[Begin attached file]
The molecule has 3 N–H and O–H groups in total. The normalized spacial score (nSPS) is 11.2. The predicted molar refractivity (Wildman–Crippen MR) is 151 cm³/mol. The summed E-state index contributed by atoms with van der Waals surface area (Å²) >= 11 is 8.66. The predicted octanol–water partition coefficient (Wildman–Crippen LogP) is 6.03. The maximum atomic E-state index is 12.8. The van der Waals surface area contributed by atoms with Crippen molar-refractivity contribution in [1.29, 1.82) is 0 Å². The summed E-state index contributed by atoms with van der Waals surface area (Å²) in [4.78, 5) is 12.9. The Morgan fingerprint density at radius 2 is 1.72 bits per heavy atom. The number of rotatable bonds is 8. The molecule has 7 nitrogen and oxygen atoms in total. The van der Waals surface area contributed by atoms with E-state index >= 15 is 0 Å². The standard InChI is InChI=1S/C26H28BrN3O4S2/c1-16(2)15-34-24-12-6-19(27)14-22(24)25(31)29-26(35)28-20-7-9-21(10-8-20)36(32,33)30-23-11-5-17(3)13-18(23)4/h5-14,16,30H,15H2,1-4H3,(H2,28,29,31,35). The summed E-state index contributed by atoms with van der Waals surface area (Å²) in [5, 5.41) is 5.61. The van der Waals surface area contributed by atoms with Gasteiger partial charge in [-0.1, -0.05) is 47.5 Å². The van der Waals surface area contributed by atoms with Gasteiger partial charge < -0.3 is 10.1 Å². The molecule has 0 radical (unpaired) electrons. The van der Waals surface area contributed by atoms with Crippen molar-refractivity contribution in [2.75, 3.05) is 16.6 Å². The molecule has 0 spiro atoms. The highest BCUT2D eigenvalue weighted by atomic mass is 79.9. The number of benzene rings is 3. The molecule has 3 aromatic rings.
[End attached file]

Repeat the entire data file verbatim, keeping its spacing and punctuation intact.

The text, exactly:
The molecule has 3 N–H and O–H groups in total. The normalized spacial score (nSPS) is 11.2. The predicted molar refractivity (Wildman–Crippen MR) is 151 cm³/mol. The summed E-state index contributed by atoms with van der Waals surface area (Å²) >= 11 is 8.66. The predicted octanol–water partition coefficient (Wildman–Crippen LogP) is 6.03. The maximum atomic E-state index is 12.8. The van der Waals surface area contributed by atoms with Crippen molar-refractivity contribution in [1.29, 1.82) is 0 Å². The summed E-state index contributed by atoms with van der Waals surface area (Å²) in [4.78, 5) is 12.9. The Morgan fingerprint density at radius 2 is 1.72 bits per heavy atom. The number of rotatable bonds is 8. The molecule has 7 nitrogen and oxygen atoms in total. The van der Waals surface area contributed by atoms with E-state index >= 15 is 0 Å². The standard InChI is InChI=1S/C26H28BrN3O4S2/c1-16(2)15-34-24-12-6-19(27)14-22(24)25(31)29-26(35)28-20-7-9-21(10-8-20)36(32,33)30-23-11-5-17(3)13-18(23)4/h5-14,16,30H,15H2,1-4H3,(H2,28,29,31,35). The summed E-state index contributed by atoms with van der Waals surface area (Å²) in [5, 5.41) is 5.61. The van der Waals surface area contributed by atoms with Gasteiger partial charge in [-0.1, -0.05) is 47.5 Å². The van der Waals surface area contributed by atoms with Gasteiger partial charge < -0.3 is 10.1 Å². The molecule has 0 radical (unpaired) electrons. The van der Waals surface area contributed by atoms with Crippen molar-refractivity contribution in [2.75, 3.05) is 16.6 Å². The molecule has 0 spiro atoms. The highest BCUT2D eigenvalue weighted by atomic mass is 79.9. The number of benzene rings is 3. The molecule has 3 aromatic rings.